Jamie Hewlett is someone else I look up to and I can see why people make the connection between him and me but it’s not something I consciously try to do.
 
There are plenty of other artists  inspire me; Peter Howson, Mike Mignola (Hellboy), Milt Kobayashi, Grant Wood, Glenn Barr, the photographer Don McCullin, the list goes on..  But without a doubt my major influence is the American artist N.C.Wyeth; famous for his illustrations of adventure stories. Everything I paint in some way hints at him.
 
You signed with Washington Green Fine Art over a year ago now and they launched you nationwide with your ‘shadows’ collection, which has been massive. Your print Magnificent Seven sold out in just a few days and now your oils can sell for up to £8k.
 
Although, it has brought you a massive audience, were you ever reluctant to sign to a major publisher? You were already selling as a fine artist prior to this.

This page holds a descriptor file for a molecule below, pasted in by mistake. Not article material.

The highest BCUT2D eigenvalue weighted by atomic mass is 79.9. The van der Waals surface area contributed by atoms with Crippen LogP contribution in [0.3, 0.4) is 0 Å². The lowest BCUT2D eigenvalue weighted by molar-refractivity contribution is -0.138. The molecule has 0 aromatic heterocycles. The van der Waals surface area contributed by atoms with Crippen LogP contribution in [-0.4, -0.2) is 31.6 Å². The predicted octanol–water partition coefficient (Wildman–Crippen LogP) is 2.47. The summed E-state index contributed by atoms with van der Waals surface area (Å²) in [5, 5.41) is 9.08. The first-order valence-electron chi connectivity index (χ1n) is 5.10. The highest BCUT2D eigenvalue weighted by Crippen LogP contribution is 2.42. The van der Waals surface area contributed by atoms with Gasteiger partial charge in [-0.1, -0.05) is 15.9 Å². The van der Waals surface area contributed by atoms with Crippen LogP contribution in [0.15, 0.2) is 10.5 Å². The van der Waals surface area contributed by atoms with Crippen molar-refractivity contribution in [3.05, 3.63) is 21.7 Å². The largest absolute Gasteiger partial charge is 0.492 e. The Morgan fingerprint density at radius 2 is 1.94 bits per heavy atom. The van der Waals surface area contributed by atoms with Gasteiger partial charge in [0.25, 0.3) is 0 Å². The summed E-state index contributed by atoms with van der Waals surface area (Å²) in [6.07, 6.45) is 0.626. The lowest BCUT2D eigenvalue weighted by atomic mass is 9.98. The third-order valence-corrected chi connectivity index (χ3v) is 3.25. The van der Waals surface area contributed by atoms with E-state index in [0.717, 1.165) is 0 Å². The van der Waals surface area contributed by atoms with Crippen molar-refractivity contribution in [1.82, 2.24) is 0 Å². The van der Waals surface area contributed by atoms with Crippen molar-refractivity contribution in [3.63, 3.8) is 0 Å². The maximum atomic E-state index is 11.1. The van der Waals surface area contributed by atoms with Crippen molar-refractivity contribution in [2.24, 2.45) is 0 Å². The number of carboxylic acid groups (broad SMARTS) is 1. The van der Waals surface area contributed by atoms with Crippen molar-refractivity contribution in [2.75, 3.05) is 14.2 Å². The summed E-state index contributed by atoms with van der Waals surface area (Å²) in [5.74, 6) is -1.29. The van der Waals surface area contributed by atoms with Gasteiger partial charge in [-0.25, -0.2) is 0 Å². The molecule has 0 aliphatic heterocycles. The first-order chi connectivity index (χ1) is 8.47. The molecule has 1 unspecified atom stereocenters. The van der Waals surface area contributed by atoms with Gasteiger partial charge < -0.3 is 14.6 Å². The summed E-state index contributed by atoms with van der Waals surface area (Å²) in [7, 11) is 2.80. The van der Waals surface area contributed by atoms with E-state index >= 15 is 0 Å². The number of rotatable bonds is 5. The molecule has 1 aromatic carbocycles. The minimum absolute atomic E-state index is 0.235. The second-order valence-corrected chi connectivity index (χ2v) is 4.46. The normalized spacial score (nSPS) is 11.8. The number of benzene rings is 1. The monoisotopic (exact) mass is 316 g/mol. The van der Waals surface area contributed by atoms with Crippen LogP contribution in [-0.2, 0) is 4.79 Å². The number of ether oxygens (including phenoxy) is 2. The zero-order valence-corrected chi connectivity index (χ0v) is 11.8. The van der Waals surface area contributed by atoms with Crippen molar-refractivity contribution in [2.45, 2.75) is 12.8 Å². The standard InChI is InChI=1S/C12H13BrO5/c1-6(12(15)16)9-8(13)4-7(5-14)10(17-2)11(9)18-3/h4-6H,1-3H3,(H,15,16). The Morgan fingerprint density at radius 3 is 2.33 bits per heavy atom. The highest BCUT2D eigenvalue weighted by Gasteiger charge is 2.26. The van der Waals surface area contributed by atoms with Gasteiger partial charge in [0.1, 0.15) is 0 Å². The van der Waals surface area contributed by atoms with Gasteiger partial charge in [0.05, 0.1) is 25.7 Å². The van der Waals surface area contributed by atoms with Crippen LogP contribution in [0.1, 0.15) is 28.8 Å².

I was very cautious at first. I was selling quite well at a gallery local to me but I needed to know if I could replicate that to a wider audience.
 
A publisher would certainly get me that audience but I was concerned  that they may want to influence the artwork and put pressure on me with regards to  the amount of work I would have to produce.  I’m happy to say that wasn’t the case at all. Washington Green who publish my art give me as much artistic freedom as I ever had, plus a lot of the ‘business’ side of what I do is freed up so I get more time to paint.